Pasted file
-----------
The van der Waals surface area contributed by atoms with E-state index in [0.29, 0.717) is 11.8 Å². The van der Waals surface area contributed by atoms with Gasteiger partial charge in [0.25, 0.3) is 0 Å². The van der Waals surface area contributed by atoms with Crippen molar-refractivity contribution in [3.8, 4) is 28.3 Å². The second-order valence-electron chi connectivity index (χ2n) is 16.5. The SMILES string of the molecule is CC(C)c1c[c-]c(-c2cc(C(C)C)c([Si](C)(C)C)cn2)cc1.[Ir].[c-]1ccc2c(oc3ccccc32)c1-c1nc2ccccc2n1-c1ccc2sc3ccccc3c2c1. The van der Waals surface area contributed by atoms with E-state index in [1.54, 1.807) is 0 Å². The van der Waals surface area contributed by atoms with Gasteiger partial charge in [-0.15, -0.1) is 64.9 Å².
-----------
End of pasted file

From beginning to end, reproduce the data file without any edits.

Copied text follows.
The van der Waals surface area contributed by atoms with E-state index in [0.29, 0.717) is 11.8 Å². The van der Waals surface area contributed by atoms with Gasteiger partial charge in [0.25, 0.3) is 0 Å². The van der Waals surface area contributed by atoms with Crippen molar-refractivity contribution in [3.8, 4) is 28.3 Å². The second-order valence-electron chi connectivity index (χ2n) is 16.5. The SMILES string of the molecule is CC(C)c1c[c-]c(-c2cc(C(C)C)c([Si](C)(C)C)cn2)cc1.[Ir].[c-]1ccc2c(oc3ccccc32)c1-c1nc2ccccc2n1-c1ccc2sc3ccccc3c2c1. The van der Waals surface area contributed by atoms with E-state index in [1.54, 1.807) is 0 Å². The van der Waals surface area contributed by atoms with Gasteiger partial charge in [-0.15, -0.1) is 64.9 Å².